Here’s How Islamic State Gets Its Bombs
Nearby farming and mining mean easy access to explosive components
Islamic State builds its improvised explosive devices using components from 51 different companies in 20 countries. That’s the startling conclusion of a new report from Conflict Armament Research.
“These findings support growing international awareness that [Islamic State] forces in Iraq and Syria are very much self-sustaining — acquiring weapons and strategic goods, such as IED components, locally and with ease,” said James Bevan, CAR’s executive director.
The group’s investigation, spanning 20 months, took researchers to Kirkuk, Mosul and Kobani alongside anti-Islamic State groups including the Iraqi Popular Mobilization Unit, the Iraqi Federation Policy and the Kurdistan Regional Security Council.
Some products Islamic State used in its IEDs are commercially available, including cell-phones and transistors. Products such as aluminum paste, urea and other chemicals as well as detonators are also widely available in the region.
Turkey and Iraq boast large mining and agriculture industries that rely on these products. For this reason, these products are rarely, if ever, subject to transfer controls and export licensing that could help prevent such goods from moving across border with such ease.
Potential bomb components that are subject to controls, such as detonators, are still easy for Islamic State to acquired due to their popularity among farmers. “Licensing alone has not been sufficient to prevent acquisition by IS forces,” CAR reports.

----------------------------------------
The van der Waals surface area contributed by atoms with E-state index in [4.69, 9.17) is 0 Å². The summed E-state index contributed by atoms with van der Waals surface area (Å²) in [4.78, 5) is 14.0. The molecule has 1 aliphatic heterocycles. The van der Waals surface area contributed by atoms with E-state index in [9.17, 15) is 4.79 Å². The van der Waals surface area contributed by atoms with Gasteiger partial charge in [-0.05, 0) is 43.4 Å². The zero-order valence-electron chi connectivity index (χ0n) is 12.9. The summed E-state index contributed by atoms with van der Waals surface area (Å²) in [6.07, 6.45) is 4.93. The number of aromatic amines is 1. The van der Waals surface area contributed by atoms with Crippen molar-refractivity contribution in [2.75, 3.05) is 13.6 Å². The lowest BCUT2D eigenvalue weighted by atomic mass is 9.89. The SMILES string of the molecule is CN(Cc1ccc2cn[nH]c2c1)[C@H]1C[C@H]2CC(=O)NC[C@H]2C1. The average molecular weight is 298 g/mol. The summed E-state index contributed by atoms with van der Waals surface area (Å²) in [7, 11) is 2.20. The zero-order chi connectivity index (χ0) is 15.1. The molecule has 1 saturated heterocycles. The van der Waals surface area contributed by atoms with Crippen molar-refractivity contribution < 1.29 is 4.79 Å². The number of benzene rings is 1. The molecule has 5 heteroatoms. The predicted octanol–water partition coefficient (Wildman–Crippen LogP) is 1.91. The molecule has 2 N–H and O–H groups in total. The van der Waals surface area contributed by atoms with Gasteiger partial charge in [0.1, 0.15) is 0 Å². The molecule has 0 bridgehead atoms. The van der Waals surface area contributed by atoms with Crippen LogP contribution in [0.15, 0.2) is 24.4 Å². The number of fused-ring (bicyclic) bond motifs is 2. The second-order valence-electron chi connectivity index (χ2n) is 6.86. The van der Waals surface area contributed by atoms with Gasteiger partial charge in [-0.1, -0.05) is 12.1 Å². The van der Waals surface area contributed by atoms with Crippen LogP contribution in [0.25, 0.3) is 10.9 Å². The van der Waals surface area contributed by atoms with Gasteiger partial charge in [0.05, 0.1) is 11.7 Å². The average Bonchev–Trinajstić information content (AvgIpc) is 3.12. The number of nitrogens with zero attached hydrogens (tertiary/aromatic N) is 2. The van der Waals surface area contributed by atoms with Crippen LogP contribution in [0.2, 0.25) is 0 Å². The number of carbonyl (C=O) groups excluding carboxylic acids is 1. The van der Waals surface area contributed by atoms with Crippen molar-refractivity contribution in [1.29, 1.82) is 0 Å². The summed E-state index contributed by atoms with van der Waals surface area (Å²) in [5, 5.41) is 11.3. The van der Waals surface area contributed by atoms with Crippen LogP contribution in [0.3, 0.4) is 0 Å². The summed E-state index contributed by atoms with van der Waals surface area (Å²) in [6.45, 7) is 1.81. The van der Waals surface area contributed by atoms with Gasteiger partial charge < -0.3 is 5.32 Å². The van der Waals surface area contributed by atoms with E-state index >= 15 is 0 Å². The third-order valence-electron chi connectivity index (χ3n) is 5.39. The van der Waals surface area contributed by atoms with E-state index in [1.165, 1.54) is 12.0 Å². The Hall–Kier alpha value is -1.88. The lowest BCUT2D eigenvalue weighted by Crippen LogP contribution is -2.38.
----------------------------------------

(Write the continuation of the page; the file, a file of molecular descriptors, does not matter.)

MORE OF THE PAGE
Islamic State IEDs. Photo via CAR
“In all identified cases, producers have lawfully traded components with regional trade and distribution companies,” the investigation concludes.
“These companies, in turn, have sold them to smaller commercial entities. By allowing individuals and groups affiliated with IS forces to acquire components used in IEDs, these small entities appear to be the weakest link in the chain of custody.”
Due to their proximity to Islamic State territory, Turkish firms have been the main supplier of IED parts. “With 13 companies involved in the supply chain, Turkey is the most important choke point for components used in the manufacture of IEDs by IS forces,” CAR explains, adding that “proximity is a major reason why the goods traded by Iraqi and Turkish companies appear throughout the supply chains of components that IS forces use to manufacture IEDs.”
Dual-purpose technologies with civilian and military uses have long played a role in irregular warfare. In Vietnam, the Viet Cong made small bombs out of rubber bands, mason jars and drink cans. Similarly, the Irish Republican Army became highly adept at building out IEDs out of commercial materials and explosives the group smuggled from Libya.
The device the IRA used in the bombing of Brighton’s Grand Hotel on Oct. 12 1984 — Prime Minister Margaret Thatcher and her cabinet were the targets — used a delay made from a video recorder and a memo park timer, which allowed for the bomb to be planted almost a month before its detonation. Five people died, but Thatcher and the cabinet survived.
In the post-9/11 wars in Iraq and Afghanistan, IEDs have become insurgents’ weapons of choice. In 2007, IEDs were responsible for three out of five combat deaths in Iraq and one in four in Afghanistan. The Pentagon’s Defense Casualty Analysis System found that in 2009, 56 percent of casualties in Iraq and Afghanistan resulted from IEDs, a figure that increased to 63 percent in 2011.
CAR’s report should make it clear — with Islamic State benefiting from an extensive, albeit informal, bomb-supply network, the IED problem is not going away.